An image of the COVID-19 virus. Yemen and Tanzania do not have testing policies. PUBLIC DOMAIN

Matt Venezia is a sophomore studying biology with a minor in writing. 

On Jan. 21, the United States confirmed its first case of coronavirus (COVID-19) and ten days later, a public health emergency was declared by the World Health Organization. By March 20, just two months after the U.S. recorded its first case, hundreds of thousands were infected with COVID-19 in over 150 countries.

Since then, most articles and broadcasts from the top news networks in the U.S. such as CNN, Fox and MSNBC have covered stories about how COVID-19 affects the developed world with a focus on the U. S., the United Kingdom and the European Union. The most popular stories tend to revolve around the U.S. with its 3.1 million total cases, or the EU, which has all but defeated the pandemic with less than 4,000 cases per day as of July 10

On television and Google News, where the majority of Americans often consume news, there is a worrying lack of emphasis on COVID-19’s impact outside of the developed world.

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The impact COVID-19 is having, and can potentially have on the developing nations like Nigeria, India or any other low-income nations in the global south is substantial, even if it’s not immediately obvious from most available information.

Though India has over 820,000 cases as of July 10, the nation has a low death rate. This is an indicator that the country is preventing deaths from the virus more effectively than other nations.  

But, these statistics are misleading. According to Nature, India has an incomplete death registration system which means that not all deaths from COVID-19 are reported and the low death rate is not likely to be correct. Additionally, testing in the nation is low by all standards. Both of these issues are caused by a lack of proper technology to test for the presence of the virus, and both cause misleading statistics that are not often explained by the media. 

In the Middle East and Africa, both Yemen and Tanzania do not have testing policies as of July 10. Tanzania has even halted testing entirely and declared the pandemic “finished.” Nigeria, which harbors one of the hubs of African biotechnology necessary to test for SARS-CoV2, only has a testing capacity of 2,500 samples per day and is testing fewer than 2,000 samples per day with a population that almost exceeds 200 million.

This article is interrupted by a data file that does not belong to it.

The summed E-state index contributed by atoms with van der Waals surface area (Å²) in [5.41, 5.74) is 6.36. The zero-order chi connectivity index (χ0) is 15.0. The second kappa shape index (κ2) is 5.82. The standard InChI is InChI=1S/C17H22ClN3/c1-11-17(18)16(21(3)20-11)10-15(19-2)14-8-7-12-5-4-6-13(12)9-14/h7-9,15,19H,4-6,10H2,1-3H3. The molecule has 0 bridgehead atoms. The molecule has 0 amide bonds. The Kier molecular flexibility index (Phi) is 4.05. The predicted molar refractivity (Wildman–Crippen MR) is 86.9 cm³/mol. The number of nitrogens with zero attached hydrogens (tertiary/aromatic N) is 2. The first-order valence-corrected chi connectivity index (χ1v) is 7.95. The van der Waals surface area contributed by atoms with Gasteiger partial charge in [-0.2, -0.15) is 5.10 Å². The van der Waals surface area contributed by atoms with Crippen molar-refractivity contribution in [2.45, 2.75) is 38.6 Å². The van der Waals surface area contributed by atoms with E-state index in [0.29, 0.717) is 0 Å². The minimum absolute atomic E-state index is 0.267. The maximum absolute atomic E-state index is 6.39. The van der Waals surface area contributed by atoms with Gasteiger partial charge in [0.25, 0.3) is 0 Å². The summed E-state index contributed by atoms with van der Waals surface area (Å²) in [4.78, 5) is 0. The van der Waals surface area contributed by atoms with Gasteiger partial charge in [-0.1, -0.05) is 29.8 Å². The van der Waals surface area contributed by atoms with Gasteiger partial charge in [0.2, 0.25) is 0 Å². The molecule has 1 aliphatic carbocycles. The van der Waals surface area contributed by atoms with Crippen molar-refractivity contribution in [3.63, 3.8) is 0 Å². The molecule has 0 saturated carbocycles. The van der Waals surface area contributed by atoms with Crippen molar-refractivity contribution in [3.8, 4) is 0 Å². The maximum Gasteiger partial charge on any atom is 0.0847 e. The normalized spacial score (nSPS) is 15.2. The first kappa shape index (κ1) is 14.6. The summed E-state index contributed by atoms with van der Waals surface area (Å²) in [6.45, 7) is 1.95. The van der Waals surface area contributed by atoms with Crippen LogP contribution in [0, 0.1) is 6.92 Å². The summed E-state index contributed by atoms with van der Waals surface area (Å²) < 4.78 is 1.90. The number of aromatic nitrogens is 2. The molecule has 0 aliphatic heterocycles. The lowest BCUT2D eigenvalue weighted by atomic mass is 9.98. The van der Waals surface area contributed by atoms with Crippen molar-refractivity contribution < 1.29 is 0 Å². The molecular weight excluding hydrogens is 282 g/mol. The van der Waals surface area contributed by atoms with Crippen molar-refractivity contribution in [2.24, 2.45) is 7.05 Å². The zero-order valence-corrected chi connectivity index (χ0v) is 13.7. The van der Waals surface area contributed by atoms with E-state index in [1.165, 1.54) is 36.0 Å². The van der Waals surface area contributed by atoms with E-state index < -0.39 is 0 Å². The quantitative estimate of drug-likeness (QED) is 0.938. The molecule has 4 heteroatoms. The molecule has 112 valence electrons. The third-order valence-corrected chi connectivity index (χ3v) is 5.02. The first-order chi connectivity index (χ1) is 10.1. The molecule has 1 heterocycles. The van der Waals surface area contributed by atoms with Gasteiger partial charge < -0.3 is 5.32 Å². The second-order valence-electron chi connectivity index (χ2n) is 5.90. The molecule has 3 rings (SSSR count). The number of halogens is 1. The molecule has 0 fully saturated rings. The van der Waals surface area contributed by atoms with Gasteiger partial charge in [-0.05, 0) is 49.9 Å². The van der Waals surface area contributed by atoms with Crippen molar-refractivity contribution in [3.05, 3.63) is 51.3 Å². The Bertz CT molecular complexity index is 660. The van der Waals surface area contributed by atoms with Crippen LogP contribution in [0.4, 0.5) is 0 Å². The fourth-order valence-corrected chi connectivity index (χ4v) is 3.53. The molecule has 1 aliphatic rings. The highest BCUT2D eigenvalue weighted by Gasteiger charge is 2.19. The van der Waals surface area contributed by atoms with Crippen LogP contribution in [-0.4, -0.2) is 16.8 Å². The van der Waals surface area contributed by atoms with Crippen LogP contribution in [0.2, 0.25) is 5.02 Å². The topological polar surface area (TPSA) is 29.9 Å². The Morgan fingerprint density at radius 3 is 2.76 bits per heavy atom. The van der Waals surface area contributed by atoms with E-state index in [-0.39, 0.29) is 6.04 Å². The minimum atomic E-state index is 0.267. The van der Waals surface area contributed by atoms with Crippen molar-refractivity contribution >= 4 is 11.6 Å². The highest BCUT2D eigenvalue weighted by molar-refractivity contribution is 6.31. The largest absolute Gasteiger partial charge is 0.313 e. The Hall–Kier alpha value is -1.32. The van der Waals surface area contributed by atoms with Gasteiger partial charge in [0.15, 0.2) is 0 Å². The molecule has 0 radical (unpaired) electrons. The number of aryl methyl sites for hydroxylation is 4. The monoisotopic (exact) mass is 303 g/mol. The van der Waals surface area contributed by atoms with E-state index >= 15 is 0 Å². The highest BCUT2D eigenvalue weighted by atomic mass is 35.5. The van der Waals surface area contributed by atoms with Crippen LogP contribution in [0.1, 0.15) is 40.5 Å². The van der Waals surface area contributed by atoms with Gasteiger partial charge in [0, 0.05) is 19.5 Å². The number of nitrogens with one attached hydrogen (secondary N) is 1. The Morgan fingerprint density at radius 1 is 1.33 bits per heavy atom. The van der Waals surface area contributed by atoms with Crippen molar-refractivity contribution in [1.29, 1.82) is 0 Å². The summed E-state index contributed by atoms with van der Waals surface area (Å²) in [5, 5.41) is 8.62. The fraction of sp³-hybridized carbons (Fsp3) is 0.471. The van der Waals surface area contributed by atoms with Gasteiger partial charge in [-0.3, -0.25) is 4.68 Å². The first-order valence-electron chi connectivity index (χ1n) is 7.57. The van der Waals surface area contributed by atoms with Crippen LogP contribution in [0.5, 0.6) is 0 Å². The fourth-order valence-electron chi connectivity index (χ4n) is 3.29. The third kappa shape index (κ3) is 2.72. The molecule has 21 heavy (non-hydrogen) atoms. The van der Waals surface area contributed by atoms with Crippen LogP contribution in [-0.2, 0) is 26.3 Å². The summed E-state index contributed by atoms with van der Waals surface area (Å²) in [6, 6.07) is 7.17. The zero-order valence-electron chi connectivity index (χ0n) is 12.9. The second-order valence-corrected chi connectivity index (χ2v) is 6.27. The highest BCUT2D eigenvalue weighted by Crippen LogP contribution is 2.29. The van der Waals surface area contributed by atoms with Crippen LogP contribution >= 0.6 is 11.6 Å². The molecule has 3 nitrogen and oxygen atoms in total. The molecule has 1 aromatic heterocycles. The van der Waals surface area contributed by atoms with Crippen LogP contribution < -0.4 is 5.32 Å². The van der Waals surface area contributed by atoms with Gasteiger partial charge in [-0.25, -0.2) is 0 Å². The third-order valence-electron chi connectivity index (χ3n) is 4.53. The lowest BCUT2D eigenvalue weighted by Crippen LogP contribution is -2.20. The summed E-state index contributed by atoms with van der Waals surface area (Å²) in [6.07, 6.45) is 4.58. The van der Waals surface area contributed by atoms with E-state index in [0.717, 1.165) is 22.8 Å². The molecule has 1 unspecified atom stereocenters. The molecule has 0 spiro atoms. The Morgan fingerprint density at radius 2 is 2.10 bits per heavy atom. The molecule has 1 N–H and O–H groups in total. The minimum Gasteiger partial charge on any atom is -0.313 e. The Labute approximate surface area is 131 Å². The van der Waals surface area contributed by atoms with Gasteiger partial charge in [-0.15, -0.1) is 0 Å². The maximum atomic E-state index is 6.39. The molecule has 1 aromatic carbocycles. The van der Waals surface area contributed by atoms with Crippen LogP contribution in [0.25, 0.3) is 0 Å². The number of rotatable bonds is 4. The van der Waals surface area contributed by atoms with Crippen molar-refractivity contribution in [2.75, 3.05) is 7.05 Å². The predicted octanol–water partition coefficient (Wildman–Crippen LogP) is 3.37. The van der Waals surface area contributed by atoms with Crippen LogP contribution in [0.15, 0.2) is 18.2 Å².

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Many African and Middle Eastern nations including Yemen, Syria, Mozambique, Burkina Faso, Niger, Burundi and Zimbabwe have reported 1,200 cases or fewer with low testing rates, even though they all account for populations greater than 11 million. Most countries in Africa were not prepared to detect an outbreak and fewer still were prepared to respond to it. Low testing capacities coupled with a lack of ventilators and ICU beds could be destructive and deadly. As far as the death registration systems in Africa, not much has been written about them. It is plausible to ask if a similar situation to India is occurring in most African nations as death rates are low throughout the continent.

On top of the lack of pandemic detection and response, much of the developing world faces socio-political unrest, lack of clean water, hunger, shorter life expectancies, unreliable healthcare, displaced people crises and a horde of other problems further exacerbated by COVID-19.

These compounded problems of the developing world have been mostly ignored by American media to begin with and now, COVID-19’s impact on those problems is still disregarded by the general public. The reasoning behind low numbers of deaths and cases in the developing world is not mentioned on Google’s world map of COVID-19 cases. Nor is it mentioned in the news outlets specializing in international news coverage. So far, only The Economist and BBC News have substantially reported on the lack of testing in Africa and CNN has mentioned it in one article.

The developing world is largely ignored by most Americans. Misleading statistics and omission from the news reaffirm the belief that it is not important to remember the billions of people who are not fortunate enough to live in a nation with a modernized infrastructure during a global pandemic. This ignorance is unacceptable.

It’s time that American media, and Americans themselves, begin to recognize the impact that a global pandemic has outside of Europe and the U.S. It’s time for statistics from developing nations to be reported in a manner that strongly conveys their likely inaccuracy. Now is the time to recognize the plight of those who are less fortunate as they struggle with not only the pandemic, improper testing, healthcare or death care,but a multitude of other compounded problems most of us are unable to even imagine.

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